Soil bioengineering (SB) uses live plant materials to provide erosion control, slope and stream bank stabilization, landscape restoration, and wildlife habitat. These techniques are used alone or in conjunction with conventional engineering techniques.
Soil bioengineering employs a partnership of the professions of soil science, landscape architecture, civil, hydrological, and geotechnical engineering, and horticulture.
Soil bioengineering is an excellent tool for stabilizing soil surface erosion. These methods should not, however, be viewed as the only solution to erosion problems.
Please see the topics below for more information.
Before and after pictures of Soil Bioengineering techniques in Raymond, WA
Slope treatment using a combination of brush layers, bare root plants, dead stakes and compost socks (SR 18 Maple Valley to Issaquah/Hobart Rd)
Projects usually require less heavy equipment excavation. As a result, there is less cost and less impact. In addition, limiting crews to one entrance and exit route will cause less soil disturbance to the site and adjoining areas.
Erosion areas often begin small and eventually expand to a size requiring costly traditional engineering solutions. Installing soil bioengineered systems while the site problem is small will provide economic savings and minimize potential impacts to the road and adjoining resources.
Use of native plant materials and seed may provide additional savings. Costs are limited to labor for harvesting, handling, and transport to the project site. Indigenous plant species are usually readily available and well adapted to local climate and soil conditions.
Soil bioengineering projects may be installed during the dormant season of late fall, winter, and early spring. This is often when other construction work is slow.
Soil bioengineering is often useful on sensitive or steep sites where use of heavy machinery is not feasible.
Soil bioengineering systems are strong initially and grow stronger as vegetation becomes established. Even if plants die, roots and surface organic litter continues to play an important role during reestablishment of other plants.
Once plants are established, root systems reinforce the soil mantel and remove excess moisture from the soil profile. This is often the key to long-term soil stability.
Soil bioengineering provides improved landscape and habitat values.
Soil bioengineering has unique requirements and is not appropriate for all sites and situations. On certain surface erosion areas, for example, distribution of grass and forb seed mixes, hydromulching, or spreading of a protective layer of weed-free straw may be satisfactory and less costly than more extensive bioengineering treatments.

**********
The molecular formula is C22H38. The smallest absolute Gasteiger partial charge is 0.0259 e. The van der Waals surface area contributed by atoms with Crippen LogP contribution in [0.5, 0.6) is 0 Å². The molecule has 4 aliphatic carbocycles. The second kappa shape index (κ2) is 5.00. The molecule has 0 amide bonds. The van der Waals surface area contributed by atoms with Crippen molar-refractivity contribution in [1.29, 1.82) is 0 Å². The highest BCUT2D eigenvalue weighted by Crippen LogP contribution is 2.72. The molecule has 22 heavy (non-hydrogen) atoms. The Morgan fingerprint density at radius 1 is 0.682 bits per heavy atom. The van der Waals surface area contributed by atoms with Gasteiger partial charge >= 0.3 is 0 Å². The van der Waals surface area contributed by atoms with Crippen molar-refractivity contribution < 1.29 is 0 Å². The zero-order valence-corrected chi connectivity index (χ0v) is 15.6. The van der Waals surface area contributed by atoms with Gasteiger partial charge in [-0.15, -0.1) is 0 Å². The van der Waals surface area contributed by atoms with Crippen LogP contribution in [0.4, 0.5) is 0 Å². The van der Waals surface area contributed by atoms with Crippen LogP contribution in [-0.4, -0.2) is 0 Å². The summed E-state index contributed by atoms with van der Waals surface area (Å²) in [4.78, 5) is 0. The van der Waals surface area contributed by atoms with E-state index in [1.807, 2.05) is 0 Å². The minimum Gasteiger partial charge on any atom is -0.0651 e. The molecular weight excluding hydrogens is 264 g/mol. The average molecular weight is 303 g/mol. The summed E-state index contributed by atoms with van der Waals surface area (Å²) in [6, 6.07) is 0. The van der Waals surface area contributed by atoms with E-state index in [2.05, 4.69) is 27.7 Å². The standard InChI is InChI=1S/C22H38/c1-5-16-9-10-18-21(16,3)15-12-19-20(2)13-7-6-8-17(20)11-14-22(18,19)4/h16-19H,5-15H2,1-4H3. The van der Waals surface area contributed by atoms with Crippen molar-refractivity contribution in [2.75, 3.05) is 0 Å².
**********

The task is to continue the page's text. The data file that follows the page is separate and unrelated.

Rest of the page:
On areas of potential or existing mass wasting, it may be best to use a geotechnically-engineered system alone or in combination with soil bioengineering.
Project areas require periodic monitoring. On highly erosive sites, maintenance will be needed until plants are established.
Established vegetation can be vulnerable to drought, soil nutrient and sunlight deficiencies, road maintenance sidecast debris, grazing, or trampling, and may require special management measures to ensure long-term project success.
Reference - A Soil Bioengineering Guide for Streambank and Lakeshore Stabilization FS-683 October 2002 by C. Ellen Eubanks and Dexter Meadows
Cost information is in 2000-2001 dollars.
- Typical cost estimates (pdf, 11kb)
Generic cost estimates for some typical soil bioengineering treatments.
Actual costs for terracing, biosolids treatment, and planting a 2,400 sq ft slope near Lake Chelan, WA.
Actual costs for gully repair, terracing, and planting an 8,660 sq ft project near Forks, WA.
Actual costs for installing a cribwall, terracing, and planting a 28,075 sq ft project near Raymond, WA.
Eastern Region Project
Estimated costs for gully repair, terracing, and planting a 2,000 sq ft project near Rosalia, WA.
Northwest Region Project
Estimated costs for gully repair, terracing, and planting a 4,500 sq ft project on SR 2.
Olympic Region Project
Estimated costs for gully repair, terracing, live staking, and planting a 600 sq ft project in Olympia, WA.
Southwest Region Project
Estimated costs for gully repair, terracing, live staking, and planting a 600 sq ft project near Vancouver, WA.
Tools and References
Soil Bioengineering References organized by author (pdf, 56kb)
Soil Bioengineering References organized by title (pdf, 57kb)
Soil bioengineering, biotechnical stabilization, native plant, erosion control, and other topics are covered in this list of 200+ scientific papers, journal articles, books, and other published materials.
Designer's Cheat Sheet (pdf, 8kb)
A simple guide for choosing among several soil bioengineering options, based on erosion conditions.
Biotechnical Stabilization of Steepened Slopes (pdf, 418kb)